Spanish guitar maestro who invented footstool wrote the Nokia tune
Alhambra Granada Palace, Spain
Spanish maestro Francisco Tárrega had a colossal influence on the guitar development—in terms of both technical innovations and composition—that spanned over two centuries.
While his output as a composer was humble, with just over 70 original scores, Tárrega was the first great guitar arranger, transcribing works of Bach, Beethoven, Haydn, Mozart, Chopin, Grieg, Handel, Schumann, Albéniz and many more.
In some ways, Tárrega's music complements Isaac Albeniz's piano works, in their blend of classical techniques with Spanish folk connotation. This harmony makes complete sense, since the two of them were close friends, having met during Tárrega's time in Barcelona.
Besides knowing quite possibly every famed Spanish musician of his time, Tárrega assisted greatly in the development of the new guitar shape while working with the Spanish luthier Antonio de Torres. This design is still today's standard for the classical guitar.
However, when the new shape was just popularized, Tárrega had to establish and subsequently teach the new methods of playing the instrument which included the most practical way of holding the Torres-designed guitar using a footstool to raise the left leg.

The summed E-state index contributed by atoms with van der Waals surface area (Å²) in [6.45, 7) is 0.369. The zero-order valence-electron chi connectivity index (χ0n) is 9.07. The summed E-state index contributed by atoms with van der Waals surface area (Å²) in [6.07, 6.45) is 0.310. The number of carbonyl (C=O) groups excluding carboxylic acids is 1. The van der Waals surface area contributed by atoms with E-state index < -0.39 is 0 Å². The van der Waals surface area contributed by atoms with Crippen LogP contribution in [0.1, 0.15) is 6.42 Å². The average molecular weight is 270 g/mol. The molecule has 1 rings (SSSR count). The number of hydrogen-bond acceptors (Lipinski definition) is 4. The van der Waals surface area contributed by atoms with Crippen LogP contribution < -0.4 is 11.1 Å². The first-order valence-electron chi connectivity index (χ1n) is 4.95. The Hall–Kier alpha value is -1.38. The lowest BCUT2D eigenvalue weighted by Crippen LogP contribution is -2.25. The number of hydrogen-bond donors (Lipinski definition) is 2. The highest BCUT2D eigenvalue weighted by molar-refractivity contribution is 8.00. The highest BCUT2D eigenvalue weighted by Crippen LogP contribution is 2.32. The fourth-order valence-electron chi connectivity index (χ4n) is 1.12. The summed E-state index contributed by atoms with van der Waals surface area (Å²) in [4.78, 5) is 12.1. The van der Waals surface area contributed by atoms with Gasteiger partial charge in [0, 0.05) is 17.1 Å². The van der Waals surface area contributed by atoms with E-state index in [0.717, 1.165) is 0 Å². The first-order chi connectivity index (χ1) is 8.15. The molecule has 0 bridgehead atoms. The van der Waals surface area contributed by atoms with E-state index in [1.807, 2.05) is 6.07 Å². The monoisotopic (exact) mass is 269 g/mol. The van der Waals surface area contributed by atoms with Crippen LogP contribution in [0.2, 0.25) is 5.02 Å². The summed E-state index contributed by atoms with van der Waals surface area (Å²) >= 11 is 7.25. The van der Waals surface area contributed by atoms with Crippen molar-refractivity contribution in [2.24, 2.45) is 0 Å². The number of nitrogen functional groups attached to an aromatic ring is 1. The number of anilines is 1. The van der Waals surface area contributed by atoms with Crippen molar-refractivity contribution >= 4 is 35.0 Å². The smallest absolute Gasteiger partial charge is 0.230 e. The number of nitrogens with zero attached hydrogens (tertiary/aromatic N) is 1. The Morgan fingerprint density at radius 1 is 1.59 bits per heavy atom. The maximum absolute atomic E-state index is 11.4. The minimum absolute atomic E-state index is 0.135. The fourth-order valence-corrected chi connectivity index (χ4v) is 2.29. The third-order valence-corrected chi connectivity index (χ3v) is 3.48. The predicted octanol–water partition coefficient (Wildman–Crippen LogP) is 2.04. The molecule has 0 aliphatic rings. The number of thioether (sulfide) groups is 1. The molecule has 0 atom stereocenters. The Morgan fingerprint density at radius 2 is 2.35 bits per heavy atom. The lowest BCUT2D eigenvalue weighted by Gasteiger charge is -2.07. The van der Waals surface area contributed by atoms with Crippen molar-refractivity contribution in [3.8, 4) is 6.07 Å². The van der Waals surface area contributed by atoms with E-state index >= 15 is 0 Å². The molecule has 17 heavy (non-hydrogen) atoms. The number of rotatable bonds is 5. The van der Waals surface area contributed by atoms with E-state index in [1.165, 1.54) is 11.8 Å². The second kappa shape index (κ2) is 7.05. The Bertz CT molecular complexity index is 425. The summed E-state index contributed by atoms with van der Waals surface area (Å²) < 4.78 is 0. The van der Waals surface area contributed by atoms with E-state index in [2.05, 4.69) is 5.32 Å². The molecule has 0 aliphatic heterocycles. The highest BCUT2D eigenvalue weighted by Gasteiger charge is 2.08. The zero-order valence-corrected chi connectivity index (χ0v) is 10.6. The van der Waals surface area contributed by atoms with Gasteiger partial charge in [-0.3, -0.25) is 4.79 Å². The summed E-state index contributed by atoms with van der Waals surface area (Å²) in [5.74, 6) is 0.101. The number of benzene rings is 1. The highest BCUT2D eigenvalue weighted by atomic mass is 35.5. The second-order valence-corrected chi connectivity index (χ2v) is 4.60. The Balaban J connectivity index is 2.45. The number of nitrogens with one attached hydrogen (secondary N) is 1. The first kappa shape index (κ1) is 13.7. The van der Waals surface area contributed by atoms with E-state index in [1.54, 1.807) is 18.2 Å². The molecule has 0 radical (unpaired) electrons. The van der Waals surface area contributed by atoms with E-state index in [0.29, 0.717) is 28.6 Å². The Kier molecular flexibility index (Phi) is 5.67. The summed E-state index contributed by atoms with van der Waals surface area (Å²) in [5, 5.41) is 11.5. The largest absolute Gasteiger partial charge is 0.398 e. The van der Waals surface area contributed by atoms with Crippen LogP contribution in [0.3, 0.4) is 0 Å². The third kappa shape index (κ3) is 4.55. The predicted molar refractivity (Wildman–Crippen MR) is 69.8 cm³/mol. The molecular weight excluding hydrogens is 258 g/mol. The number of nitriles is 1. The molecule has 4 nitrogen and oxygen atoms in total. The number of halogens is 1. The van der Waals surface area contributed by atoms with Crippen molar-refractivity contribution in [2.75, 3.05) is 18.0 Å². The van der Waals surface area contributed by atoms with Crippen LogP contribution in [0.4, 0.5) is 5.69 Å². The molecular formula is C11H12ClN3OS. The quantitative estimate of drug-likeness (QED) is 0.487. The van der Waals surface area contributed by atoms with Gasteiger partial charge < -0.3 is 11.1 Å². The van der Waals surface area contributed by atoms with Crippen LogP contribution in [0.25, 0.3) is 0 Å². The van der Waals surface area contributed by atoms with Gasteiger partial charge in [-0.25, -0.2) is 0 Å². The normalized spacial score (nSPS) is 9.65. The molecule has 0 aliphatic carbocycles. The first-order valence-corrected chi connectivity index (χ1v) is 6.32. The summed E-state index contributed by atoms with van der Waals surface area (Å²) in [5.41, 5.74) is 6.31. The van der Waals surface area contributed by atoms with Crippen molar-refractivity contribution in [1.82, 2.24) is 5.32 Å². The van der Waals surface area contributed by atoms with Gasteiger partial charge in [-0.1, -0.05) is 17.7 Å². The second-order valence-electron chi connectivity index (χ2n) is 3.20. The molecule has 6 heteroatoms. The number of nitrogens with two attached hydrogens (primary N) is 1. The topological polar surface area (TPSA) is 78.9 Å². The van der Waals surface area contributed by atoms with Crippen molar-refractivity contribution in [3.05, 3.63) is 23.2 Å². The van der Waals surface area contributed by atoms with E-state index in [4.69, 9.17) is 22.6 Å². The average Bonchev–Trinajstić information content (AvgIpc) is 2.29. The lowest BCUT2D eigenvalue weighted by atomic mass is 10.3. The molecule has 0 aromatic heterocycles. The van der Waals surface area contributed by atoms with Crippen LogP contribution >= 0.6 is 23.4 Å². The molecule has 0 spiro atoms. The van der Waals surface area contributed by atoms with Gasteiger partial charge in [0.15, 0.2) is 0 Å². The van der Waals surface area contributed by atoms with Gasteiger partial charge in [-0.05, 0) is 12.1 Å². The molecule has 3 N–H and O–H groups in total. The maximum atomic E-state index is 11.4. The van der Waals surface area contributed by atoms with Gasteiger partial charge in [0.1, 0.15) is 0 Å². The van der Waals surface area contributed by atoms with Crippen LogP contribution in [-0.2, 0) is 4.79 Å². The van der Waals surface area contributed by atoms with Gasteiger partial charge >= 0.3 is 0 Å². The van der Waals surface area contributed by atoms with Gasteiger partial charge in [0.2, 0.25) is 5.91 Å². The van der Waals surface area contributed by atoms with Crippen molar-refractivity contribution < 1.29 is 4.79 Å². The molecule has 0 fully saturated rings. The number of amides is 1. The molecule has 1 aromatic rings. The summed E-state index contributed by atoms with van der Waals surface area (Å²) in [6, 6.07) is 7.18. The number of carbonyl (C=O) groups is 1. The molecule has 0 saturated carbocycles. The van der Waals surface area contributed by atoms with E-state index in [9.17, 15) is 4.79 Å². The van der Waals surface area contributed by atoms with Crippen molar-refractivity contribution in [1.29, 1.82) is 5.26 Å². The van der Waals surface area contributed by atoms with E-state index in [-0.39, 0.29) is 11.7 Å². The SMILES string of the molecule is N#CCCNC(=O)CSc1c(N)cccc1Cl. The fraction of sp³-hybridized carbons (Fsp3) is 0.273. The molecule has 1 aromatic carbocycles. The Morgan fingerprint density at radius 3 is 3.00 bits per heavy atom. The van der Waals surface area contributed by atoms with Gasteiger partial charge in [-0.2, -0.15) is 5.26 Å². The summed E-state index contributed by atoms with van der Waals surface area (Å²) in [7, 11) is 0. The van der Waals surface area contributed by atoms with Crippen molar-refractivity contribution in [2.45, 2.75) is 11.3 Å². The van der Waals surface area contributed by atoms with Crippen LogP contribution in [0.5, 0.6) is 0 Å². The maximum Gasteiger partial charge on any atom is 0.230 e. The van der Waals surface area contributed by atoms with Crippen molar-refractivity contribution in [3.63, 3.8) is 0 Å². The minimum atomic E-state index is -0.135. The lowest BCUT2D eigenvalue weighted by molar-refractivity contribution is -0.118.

But for the modern public it was one particular thing that made Tárrega famous without actually making him famous: his composition Gran Vals. One single fragment from the piece gained worldwide recognition after the Nokia company used it for the Nokia tune in 1992.
Here is Gran Vals performed by David Russell:
The Nokia tune resurfaced his name, sure, but only as a fun trivia fact as far as the general audience is concerned. As sad as it may be, among classic guitar enthusiasts Tárrega has been known and praised for a long time, particularly for his most famous work, Recuerdos de la Alhambra, which he composed for his fellow composer friend Alfred Cottin while on his travels in Granada.
Recuerdos de la Alhambra performed by Julian Bream: